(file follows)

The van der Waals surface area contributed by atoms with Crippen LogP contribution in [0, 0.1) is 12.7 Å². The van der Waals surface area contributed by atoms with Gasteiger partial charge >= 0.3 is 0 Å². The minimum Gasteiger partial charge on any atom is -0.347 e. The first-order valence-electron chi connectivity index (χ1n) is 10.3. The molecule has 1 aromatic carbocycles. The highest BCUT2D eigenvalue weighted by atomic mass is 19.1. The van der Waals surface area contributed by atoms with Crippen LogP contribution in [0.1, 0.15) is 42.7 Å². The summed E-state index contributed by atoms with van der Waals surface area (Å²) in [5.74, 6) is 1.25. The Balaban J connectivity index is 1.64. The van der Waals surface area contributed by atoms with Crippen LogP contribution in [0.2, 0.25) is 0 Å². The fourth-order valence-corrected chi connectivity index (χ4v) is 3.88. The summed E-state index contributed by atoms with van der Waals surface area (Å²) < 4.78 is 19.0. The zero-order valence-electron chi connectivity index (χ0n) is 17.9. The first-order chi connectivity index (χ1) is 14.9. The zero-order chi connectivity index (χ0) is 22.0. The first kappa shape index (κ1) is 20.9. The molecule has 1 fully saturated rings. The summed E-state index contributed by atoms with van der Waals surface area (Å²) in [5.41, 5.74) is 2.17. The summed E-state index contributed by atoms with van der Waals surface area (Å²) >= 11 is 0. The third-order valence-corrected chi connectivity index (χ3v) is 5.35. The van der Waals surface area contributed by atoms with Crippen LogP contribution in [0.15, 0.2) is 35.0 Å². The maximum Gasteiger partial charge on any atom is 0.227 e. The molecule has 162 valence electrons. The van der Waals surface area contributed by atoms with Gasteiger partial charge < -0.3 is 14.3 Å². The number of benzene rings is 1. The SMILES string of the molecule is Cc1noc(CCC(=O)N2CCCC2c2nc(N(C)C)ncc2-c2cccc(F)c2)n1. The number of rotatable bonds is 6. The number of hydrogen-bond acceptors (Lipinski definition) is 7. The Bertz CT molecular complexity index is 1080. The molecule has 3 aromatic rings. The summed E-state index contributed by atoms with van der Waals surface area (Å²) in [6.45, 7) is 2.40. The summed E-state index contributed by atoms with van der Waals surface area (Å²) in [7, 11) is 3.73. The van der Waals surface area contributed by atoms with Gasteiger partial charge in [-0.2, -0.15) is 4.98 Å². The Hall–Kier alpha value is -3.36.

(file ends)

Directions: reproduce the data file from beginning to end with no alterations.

The van der Waals surface area contributed by atoms with Crippen LogP contribution in [0, 0.1) is 12.7 Å². The van der Waals surface area contributed by atoms with Gasteiger partial charge >= 0.3 is 0 Å². The minimum Gasteiger partial charge on any atom is -0.347 e. The first-order valence-electron chi connectivity index (χ1n) is 10.3. The molecule has 1 aromatic carbocycles. The highest BCUT2D eigenvalue weighted by atomic mass is 19.1. The van der Waals surface area contributed by atoms with Crippen LogP contribution in [0.1, 0.15) is 42.7 Å². The summed E-state index contributed by atoms with van der Waals surface area (Å²) in [5.74, 6) is 1.25. The Balaban J connectivity index is 1.64. The van der Waals surface area contributed by atoms with Crippen LogP contribution in [0.2, 0.25) is 0 Å². The fourth-order valence-corrected chi connectivity index (χ4v) is 3.88. The summed E-state index contributed by atoms with van der Waals surface area (Å²) < 4.78 is 19.0. The zero-order valence-electron chi connectivity index (χ0n) is 17.9. The first-order chi connectivity index (χ1) is 14.9. The zero-order chi connectivity index (χ0) is 22.0. The first kappa shape index (κ1) is 20.9. The molecule has 1 fully saturated rings. The summed E-state index contributed by atoms with van der Waals surface area (Å²) in [5.41, 5.74) is 2.17. The summed E-state index contributed by atoms with van der Waals surface area (Å²) >= 11 is 0. The third-order valence-corrected chi connectivity index (χ3v) is 5.35. The van der Waals surface area contributed by atoms with Crippen LogP contribution in [0.15, 0.2) is 35.0 Å². The maximum Gasteiger partial charge on any atom is 0.227 e. The molecule has 162 valence electrons. The van der Waals surface area contributed by atoms with Gasteiger partial charge < -0.3 is 14.3 Å². The number of benzene rings is 1. The SMILES string of the molecule is Cc1noc(CCC(=O)N2CCCC2c2nc(N(C)C)ncc2-c2cccc(F)c2)n1. The number of rotatable bonds is 6. The number of hydrogen-bond acceptors (Lipinski definition) is 7. The Bertz CT molecular complexity index is 1080. The molecule has 3 aromatic rings. The summed E-state index contributed by atoms with van der Waals surface area (Å²) in [6.45, 7) is 2.40. The summed E-state index contributed by atoms with van der Waals surface area (Å²) in [7, 11) is 3.73. The van der Waals surface area contributed by atoms with Gasteiger partial charge in [-0.2, -0.15) is 4.98 Å². The Hall–Kier alpha value is -3.36.